Interview: Tom Hulme

Discuss

7 Responses to “Interview: Tom Hulme”

  1. Anonymous says:

    so what exactly does IDEO do?

    btw: that story he tells about village women in Africa walking to a well etc was used as an example/case study for my university degree … over 10 years ago. it’s like an urban-myth-case-study for anyone studying development.

  2. Arjan Tupan says:

    @Raul, you might be right, but what’s wrong with making money if you are a business? The distinctive factor is that through initiatives like OpenIDEO they actually also use their skills to create change. If you’ve been on that platform, and participated, you actually see how much time is invested in it. It’s always easy to bash companies that go and do something to create a better world by saying that they are mainly focused on making money. But that is actually why they are a business. The questions would be: what are you doing to change the world? One thing you could do is join the OpenIDEO platform. It’s great to have some more smart and critical minds participating there.

    I was rather sceptical about the design focus as well, but being an active OpenIDEO user for a while now, I’ve found out that this has much to do with my lack of understanding of it. I’m not a design fetishist, and might even want to use different terminology, but the approach of trying to design solutions that work for humans is very effective. The process Tom mentions is similar to the things I’ve learned working for a consulting company. And this actually works. Using that to create change for social good is super.

    Avi, nice interview, was a joy to read it.

    • Raul says:

      Arjan, I agree with most of what you’re saying. I’m not bashing IDEO. Well, maybe a little. I don’t like that they (design firms) cultivate this image, at least in the US, of excruciating hipness. Follow the twitter feed of Frog, one would wonder if they actually ever do produce those better toasters.

      It’s much like the ad world here in NYC. You’d think they were collectives of underground avant artistes. And, I understand that those of an artistic, altruistic, bent struggle to find their places in the world (especially from a financial perspective–god knows I did). When they do find a place where their talents are rewarded, they strive to hold on to what their ideal image of themselves was/is. It just gets a bit sad.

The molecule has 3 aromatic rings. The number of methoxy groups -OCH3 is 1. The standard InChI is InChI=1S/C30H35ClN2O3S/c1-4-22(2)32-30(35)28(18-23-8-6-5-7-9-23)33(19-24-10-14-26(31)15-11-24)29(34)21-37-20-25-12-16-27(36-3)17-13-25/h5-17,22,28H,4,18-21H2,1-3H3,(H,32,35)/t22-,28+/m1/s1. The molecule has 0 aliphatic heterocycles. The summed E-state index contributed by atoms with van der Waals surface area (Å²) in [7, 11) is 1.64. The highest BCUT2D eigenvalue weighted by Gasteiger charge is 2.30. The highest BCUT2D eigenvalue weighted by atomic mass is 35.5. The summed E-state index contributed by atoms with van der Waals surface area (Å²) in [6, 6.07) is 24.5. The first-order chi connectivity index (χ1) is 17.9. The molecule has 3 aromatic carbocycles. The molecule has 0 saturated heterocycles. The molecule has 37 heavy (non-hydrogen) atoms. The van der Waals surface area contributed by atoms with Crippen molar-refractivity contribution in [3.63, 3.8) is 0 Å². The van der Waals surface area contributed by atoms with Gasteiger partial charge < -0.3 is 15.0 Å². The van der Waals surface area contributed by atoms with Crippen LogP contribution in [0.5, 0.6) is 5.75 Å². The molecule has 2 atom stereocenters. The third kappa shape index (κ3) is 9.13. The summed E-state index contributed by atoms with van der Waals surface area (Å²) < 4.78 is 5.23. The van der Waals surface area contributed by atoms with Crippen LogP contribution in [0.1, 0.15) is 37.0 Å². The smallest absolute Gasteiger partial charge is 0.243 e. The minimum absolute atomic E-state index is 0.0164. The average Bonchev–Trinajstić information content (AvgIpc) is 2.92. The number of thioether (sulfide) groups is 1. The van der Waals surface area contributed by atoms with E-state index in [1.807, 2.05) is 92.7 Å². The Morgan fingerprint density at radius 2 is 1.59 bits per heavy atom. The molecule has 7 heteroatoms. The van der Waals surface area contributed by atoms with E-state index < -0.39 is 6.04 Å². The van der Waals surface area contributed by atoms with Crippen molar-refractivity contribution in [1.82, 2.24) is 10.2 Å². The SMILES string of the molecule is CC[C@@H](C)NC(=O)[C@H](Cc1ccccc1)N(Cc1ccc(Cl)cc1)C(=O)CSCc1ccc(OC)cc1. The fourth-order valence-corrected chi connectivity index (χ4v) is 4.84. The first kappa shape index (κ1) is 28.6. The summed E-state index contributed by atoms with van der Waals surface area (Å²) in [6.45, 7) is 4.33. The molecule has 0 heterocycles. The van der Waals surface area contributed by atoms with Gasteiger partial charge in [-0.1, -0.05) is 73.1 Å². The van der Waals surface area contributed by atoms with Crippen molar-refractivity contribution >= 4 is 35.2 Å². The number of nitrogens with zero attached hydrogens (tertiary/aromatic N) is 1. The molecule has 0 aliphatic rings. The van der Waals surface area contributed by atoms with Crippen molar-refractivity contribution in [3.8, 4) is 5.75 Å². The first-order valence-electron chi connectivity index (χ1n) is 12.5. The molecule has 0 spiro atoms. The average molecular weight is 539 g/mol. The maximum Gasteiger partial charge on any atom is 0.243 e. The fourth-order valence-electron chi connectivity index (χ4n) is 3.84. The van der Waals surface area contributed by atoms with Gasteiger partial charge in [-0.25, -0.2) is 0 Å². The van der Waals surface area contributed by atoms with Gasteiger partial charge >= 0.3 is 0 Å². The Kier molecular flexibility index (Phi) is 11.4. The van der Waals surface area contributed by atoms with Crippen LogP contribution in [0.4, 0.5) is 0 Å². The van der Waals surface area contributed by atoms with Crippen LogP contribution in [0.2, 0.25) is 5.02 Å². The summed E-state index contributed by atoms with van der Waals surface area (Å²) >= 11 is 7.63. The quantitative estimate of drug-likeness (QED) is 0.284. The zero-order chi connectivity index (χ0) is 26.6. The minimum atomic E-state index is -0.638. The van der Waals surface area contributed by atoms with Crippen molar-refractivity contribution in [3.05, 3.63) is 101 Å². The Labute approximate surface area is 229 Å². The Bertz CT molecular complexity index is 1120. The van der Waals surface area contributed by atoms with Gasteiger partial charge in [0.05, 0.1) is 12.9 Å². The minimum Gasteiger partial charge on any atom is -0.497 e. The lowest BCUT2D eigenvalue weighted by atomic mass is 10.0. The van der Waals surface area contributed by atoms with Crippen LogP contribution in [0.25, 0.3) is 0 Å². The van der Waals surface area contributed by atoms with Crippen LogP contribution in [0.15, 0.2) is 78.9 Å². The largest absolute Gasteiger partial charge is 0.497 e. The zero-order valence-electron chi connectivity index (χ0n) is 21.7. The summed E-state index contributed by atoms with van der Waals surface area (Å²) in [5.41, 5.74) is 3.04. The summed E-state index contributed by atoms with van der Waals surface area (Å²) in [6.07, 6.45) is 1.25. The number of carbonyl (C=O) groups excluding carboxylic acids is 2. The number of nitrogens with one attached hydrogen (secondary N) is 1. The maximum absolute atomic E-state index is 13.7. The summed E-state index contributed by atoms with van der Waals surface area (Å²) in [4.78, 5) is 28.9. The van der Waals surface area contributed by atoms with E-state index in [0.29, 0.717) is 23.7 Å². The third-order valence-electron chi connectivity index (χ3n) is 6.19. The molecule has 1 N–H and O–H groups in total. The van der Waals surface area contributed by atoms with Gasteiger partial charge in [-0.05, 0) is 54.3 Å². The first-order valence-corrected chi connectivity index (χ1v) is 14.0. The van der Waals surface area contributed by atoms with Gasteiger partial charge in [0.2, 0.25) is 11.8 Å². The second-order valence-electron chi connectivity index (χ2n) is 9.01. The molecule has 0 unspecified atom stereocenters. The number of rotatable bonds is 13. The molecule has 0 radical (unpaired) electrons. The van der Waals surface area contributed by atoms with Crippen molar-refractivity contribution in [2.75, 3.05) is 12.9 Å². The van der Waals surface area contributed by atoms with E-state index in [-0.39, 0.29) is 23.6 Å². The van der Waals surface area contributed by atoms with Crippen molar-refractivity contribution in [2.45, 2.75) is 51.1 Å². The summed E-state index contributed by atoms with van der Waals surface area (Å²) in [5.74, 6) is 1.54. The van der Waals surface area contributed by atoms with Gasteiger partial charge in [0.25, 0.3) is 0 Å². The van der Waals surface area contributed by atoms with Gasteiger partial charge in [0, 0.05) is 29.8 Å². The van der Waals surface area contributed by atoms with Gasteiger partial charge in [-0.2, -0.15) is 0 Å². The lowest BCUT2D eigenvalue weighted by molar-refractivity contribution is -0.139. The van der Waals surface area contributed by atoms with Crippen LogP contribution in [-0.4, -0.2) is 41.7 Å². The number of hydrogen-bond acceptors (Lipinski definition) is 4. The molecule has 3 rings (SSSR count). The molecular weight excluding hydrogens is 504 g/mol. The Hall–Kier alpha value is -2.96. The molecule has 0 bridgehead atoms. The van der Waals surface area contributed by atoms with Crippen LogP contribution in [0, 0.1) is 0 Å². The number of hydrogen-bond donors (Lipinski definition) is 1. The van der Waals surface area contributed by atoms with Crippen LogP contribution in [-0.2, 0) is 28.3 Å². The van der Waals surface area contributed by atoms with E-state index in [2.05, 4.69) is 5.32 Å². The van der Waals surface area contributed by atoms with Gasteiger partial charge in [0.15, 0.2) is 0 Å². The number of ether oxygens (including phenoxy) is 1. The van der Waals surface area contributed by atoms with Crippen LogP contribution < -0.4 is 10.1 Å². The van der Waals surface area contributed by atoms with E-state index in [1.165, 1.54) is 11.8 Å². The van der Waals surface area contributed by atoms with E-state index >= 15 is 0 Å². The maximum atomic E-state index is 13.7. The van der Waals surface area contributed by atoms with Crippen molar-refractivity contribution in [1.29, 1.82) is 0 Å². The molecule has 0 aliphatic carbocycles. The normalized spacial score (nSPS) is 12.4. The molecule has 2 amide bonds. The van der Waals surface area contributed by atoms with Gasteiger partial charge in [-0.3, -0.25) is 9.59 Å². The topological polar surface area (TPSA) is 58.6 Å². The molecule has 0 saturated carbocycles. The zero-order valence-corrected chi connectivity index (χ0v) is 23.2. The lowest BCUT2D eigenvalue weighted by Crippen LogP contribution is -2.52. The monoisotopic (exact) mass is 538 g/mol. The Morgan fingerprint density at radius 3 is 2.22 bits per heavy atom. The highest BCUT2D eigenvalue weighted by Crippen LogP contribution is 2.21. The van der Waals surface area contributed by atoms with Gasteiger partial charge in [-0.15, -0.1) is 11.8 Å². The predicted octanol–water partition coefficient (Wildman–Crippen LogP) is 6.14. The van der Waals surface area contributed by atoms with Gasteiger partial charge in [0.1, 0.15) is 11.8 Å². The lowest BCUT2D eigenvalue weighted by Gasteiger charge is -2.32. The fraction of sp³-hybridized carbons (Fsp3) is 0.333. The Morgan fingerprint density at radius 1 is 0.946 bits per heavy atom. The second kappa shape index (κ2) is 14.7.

Oh, and I’m not skeptical at all about applying design methodologies to a variety of issues (hell, I do it for a living).

      Oh oh, and OpenIDEO is cool/good/worthy.

  3. Captain Horatio Mindblower says:

    What’s with capitalizing the D in “Design”? I’ve seen that other places. Nothing against design, but if we don’t capitalize “medicine” or “philosophy”, why do we treat design like some kind of high priesthood?

    It’s annoying. Stop it.

  4. Anonymous says:

    Avi, I like how you structured your questions and led the interview with Tom. I enjoyed the read! See you on the OpenIDEO platform

  5. Raul says:

    I don’t want to be a wet blanket, but I’m getting a little tired of the fetishization (that a word?) of the “design” world. In fact, the “design” world is a corporate services world (http://www.ideo.com/work/#work_items). Yes, sure, occasionally IDEO, Frog, whomever, does something swell for poor people, but let’s be honest, they are retained 99% of the time to help a corporation make money for its shareholders.

  6. Anonymous says:

    as a caveat: I’m not a product or graphic designer by profession, but i love design and design thinking. there are several reasons for this. (1) ive work in international development and academia and now international security etc and the way people think of programs, interventions, and projects is really suffering from a lack of proper Design (yup, I capitalized design, and I’ll explain in a bit why). The *principles* used by IDEO and discuss by Tom here are not solely applicable to the commercial sector, but rather they drive at a theoretical and technical foundation of the human experience. How we interact with objects is not a superficial enterprise, but rather a very important part of what defines and is defined by our values, beliefs, and physiological evolution. Sure, Frog and IDEO are out to make a buck, but we all need a buck to make things happen–it’s however more than buying something for 1$ and selling it for 2$ (i.e. profiteering).

    Design, particularly human centered design–and especially graphic and industrial design ideas are lacking in traditionally non-design industries, like government, like development, like health care, etc. I think OpenIDEO is a good case study of this very point. They are cultivating a community around the principles that IDEO proper uses for their commercial enterprise. In this case Design becomes a concept, and not just a craft or profession. That’s why in proper academic literature you can have a State and state, or Capitalism and capitalism–often distinguished by function and identity/concept/theory.

    So while, I think this backlash is probably grounded in the commercial side of things, I think we are doing a disservice to other industries potential use of Design by suppressing its role to that of superficial aesthetics and marketing appeal. Having said that, I like well design stuff that just looks cool too.

    The interview got me thinking, and as always reflects why Open IDEO *IS* a cool community to be part of and to explore innovative approaches to helping the world get a little more awesome.

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